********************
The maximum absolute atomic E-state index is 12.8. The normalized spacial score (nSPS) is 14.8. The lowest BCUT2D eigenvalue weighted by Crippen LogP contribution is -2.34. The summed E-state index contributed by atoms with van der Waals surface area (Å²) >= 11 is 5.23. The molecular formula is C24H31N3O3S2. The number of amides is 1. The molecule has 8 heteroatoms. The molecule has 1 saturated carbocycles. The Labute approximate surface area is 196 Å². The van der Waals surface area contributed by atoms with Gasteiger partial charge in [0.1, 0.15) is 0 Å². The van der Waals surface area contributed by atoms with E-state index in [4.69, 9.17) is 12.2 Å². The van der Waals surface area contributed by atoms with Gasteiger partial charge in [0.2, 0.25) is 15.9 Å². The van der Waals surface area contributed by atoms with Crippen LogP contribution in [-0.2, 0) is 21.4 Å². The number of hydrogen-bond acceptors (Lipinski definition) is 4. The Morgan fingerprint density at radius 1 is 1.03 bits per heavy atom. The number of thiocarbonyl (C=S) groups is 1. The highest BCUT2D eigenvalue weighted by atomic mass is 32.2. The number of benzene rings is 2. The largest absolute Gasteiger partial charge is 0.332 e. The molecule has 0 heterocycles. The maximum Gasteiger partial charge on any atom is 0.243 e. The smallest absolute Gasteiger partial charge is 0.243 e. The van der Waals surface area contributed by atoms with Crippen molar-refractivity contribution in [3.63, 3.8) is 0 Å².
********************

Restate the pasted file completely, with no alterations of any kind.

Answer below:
The maximum absolute atomic E-state index is 12.8. The normalized spacial score (nSPS) is 14.8. The lowest BCUT2D eigenvalue weighted by Crippen LogP contribution is -2.34. The summed E-state index contributed by atoms with van der Waals surface area (Å²) >= 11 is 5.23. The molecular formula is C24H31N3O3S2. The number of amides is 1. The molecule has 8 heteroatoms. The molecule has 1 saturated carbocycles. The Labute approximate surface area is 196 Å². The van der Waals surface area contributed by atoms with Gasteiger partial charge in [0.1, 0.15) is 0 Å². The van der Waals surface area contributed by atoms with E-state index in [4.69, 9.17) is 12.2 Å². The van der Waals surface area contributed by atoms with Gasteiger partial charge in [0.2, 0.25) is 15.9 Å². The van der Waals surface area contributed by atoms with Crippen LogP contribution in [-0.2, 0) is 21.4 Å². The number of hydrogen-bond acceptors (Lipinski definition) is 4. The Morgan fingerprint density at radius 1 is 1.03 bits per heavy atom. The number of thiocarbonyl (C=S) groups is 1. The highest BCUT2D eigenvalue weighted by atomic mass is 32.2. The number of benzene rings is 2. The largest absolute Gasteiger partial charge is 0.332 e. The molecule has 0 heterocycles. The maximum Gasteiger partial charge on any atom is 0.243 e. The smallest absolute Gasteiger partial charge is 0.243 e. The van der Waals surface area contributed by atoms with Crippen molar-refractivity contribution in [3.63, 3.8) is 0 Å².